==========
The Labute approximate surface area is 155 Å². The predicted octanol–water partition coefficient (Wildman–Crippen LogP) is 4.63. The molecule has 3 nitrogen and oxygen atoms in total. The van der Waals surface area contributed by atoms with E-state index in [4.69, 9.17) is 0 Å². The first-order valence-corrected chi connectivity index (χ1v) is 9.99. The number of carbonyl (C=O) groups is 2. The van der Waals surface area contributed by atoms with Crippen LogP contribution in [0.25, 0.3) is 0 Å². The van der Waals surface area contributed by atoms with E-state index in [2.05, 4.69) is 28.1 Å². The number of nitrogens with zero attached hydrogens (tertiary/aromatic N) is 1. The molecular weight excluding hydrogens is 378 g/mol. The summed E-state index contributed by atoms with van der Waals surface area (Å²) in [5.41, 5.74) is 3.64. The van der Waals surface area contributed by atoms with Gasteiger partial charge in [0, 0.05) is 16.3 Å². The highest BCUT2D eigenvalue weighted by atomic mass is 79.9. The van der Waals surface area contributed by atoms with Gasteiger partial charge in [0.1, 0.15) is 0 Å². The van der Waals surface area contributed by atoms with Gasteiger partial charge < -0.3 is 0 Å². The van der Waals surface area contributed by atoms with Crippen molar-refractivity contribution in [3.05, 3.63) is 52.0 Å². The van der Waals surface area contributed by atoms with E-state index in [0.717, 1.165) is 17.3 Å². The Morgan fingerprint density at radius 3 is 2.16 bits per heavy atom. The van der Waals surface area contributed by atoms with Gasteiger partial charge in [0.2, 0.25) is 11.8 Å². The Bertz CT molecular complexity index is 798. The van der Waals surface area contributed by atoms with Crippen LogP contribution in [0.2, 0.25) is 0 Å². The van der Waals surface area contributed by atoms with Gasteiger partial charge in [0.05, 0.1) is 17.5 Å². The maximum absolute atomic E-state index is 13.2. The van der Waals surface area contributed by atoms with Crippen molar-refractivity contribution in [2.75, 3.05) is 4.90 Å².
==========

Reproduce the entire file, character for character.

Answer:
The Labute approximate surface area is 155 Å². The predicted octanol–water partition coefficient (Wildman–Crippen LogP) is 4.63. The molecule has 3 nitrogen and oxygen atoms in total. The van der Waals surface area contributed by atoms with E-state index in [4.69, 9.17) is 0 Å². The first-order valence-corrected chi connectivity index (χ1v) is 9.99. The number of carbonyl (C=O) groups is 2. The van der Waals surface area contributed by atoms with Crippen LogP contribution in [0.25, 0.3) is 0 Å². The van der Waals surface area contributed by atoms with E-state index in [2.05, 4.69) is 28.1 Å². The number of nitrogens with zero attached hydrogens (tertiary/aromatic N) is 1. The molecular weight excluding hydrogens is 378 g/mol. The summed E-state index contributed by atoms with van der Waals surface area (Å²) in [5.41, 5.74) is 3.64. The van der Waals surface area contributed by atoms with Gasteiger partial charge in [0, 0.05) is 16.3 Å². The highest BCUT2D eigenvalue weighted by atomic mass is 79.9. The van der Waals surface area contributed by atoms with Gasteiger partial charge in [0.1, 0.15) is 0 Å². The van der Waals surface area contributed by atoms with Gasteiger partial charge < -0.3 is 0 Å². The van der Waals surface area contributed by atoms with Crippen molar-refractivity contribution in [3.05, 3.63) is 52.0 Å². The van der Waals surface area contributed by atoms with E-state index in [0.717, 1.165) is 17.3 Å². The Morgan fingerprint density at radius 3 is 2.16 bits per heavy atom. The van der Waals surface area contributed by atoms with Gasteiger partial charge in [0.2, 0.25) is 11.8 Å². The Bertz CT molecular complexity index is 798. The van der Waals surface area contributed by atoms with Crippen LogP contribution in [0.2, 0.25) is 0 Å². The van der Waals surface area contributed by atoms with Gasteiger partial charge in [0.05, 0.1) is 17.5 Å². The maximum absolute atomic E-state index is 13.2. The van der Waals surface area contributed by atoms with Crippen molar-refractivity contribution in [2.75, 3.05) is 4.90 Å².